Saturday, July 16, 2011

Don Ray Exclusive! A crime scene nightmare in Glendale.

By Don Ray
Staff Writer

GLENDALE — It was a dark and windy night in 2002. Glendale Police officers responded to a silent alarm coming from an upscale house in an upscale hillside neighborhood. By the time they arrived, the wind had blown away all of the electricity in the neighborhood.
The front door was wide open. Nobody responded to their knocks or calls of  "Anybody here?" So, with flashlights in hand, they entered the living room and quickly discovered a gruesome scene.

 The bullet hole in the center of the man's forehead made two things obvious:
Whoever it was was dead, and there had to be foul play involved — murder. Before they could secure the crime scene, they had to search the place, just in case the killer was still there. Where they had to, police officers broke down doors and anything else that kept them from getting to any place a killer could hide.
While they awaited the Los Angeles County Coroner's investigators, they were careful to not destroy any evidence. Of course, they left the body as they had found it.

A while later, the house's owner, Jerry Quist, returned home to flashing red and blue lights, police cars and the coroner's van. But moments before he arrived, the police or the coroner investigator had solved the mystery.

There was no need for a crime scene. There was no crime. There were no suspects. And there was no dead body.

Today Jerry Quist laughs about the incident. In one sense, the incident was a tribute to his professional skills. Without meaning to, he had fooled the police.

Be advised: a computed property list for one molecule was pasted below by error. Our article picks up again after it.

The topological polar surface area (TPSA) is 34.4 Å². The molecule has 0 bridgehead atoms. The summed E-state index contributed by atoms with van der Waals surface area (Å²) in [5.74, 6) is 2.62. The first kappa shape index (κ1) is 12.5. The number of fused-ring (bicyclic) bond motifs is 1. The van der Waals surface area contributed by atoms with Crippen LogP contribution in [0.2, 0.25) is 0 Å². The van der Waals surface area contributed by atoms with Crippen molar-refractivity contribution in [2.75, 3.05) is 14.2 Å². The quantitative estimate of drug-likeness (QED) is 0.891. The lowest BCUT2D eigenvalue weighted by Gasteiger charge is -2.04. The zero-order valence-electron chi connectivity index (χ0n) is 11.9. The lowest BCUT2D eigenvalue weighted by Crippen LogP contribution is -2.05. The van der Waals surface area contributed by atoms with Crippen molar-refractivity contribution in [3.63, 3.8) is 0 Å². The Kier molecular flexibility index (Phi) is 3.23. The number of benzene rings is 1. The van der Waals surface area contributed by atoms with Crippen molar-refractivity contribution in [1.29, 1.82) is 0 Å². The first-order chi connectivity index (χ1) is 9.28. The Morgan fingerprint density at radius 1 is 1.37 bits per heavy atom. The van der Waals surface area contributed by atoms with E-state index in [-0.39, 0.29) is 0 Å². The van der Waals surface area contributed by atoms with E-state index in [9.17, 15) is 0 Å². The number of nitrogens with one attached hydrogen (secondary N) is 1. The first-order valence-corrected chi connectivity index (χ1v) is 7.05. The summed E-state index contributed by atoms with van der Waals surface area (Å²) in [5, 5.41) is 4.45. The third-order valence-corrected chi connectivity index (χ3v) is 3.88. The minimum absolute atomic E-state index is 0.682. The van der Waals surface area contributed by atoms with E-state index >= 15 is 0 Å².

"If the power hadn't gone out, they may have had enough light to see that it was a movie prop," Quist says.
"I had made it for a film called Gigli with Ben Affleck.That's Jerry Quist sitting next to his gruesome creation below.

He says that, following the shooting of the film that was released in 2003, he had kept the body in his Glendale house.

"You never know when they might need to re-shoot a scene or something," Quist said.

When they released the movie, he says it was now OK for him to disassemble the mock murder victim.

The veteran make-up artist and make-up department head has worked in a slew of films including "Red," "Fast and Furious," "Tropic Thunder" and "The Sixth Sense." But he never envisioned that one of his creations would star in the unfolding of a real-life drama.

"It was my fault for not closing the front door when I went out that night," he says. It seems that the wind had blown open the door, which triggered the alarm, and eventually blew out the power before the police would arrive.

Following the debacle, Quist says the police and coroner investigator quickly packed up their things and left him there to repair all of the damage that officer had done looking for a killer.


davidseville said...

whatta riot !!! {{:>))

Ernest said...

My question is; how was this incident reported at the police station?
Just like the peace officer that showed up: I though this was a real!

Just an Average Guy said...

Oh yeah, I definitely would have thought that was a murder victim, especially using flashlights!!!!! No wonder that guy has produced pieces for all those big movies. Talented!!!

Don Ray said...

Aha, Ernest! My plan worked.
Gotcha! :-)
I'll have to ask one of my Glendale Police friends about how they wrote up the incident report. Thanks!

Wizard said...

Only in the LA area!!!

Anonymous said...

Great story and very funny.

Wm Prather said...

Keep em comin

Anonymous said...

You always find interesting things to publish!

Don Ray said...

It's true, I'm always on the prowl for interesting stories. A lot of times my friends tip me off (hint, hint). I'm hoping that more people actually subscribe to my blog. If enough people subscribe and make comments, it increases the chances that someone may want to sponsor the site and enable me to post even more great stories. I have quite a few backed up. Stay tuned.

Holotka said...

That goes to show you how bright cops are- lol!! Holotka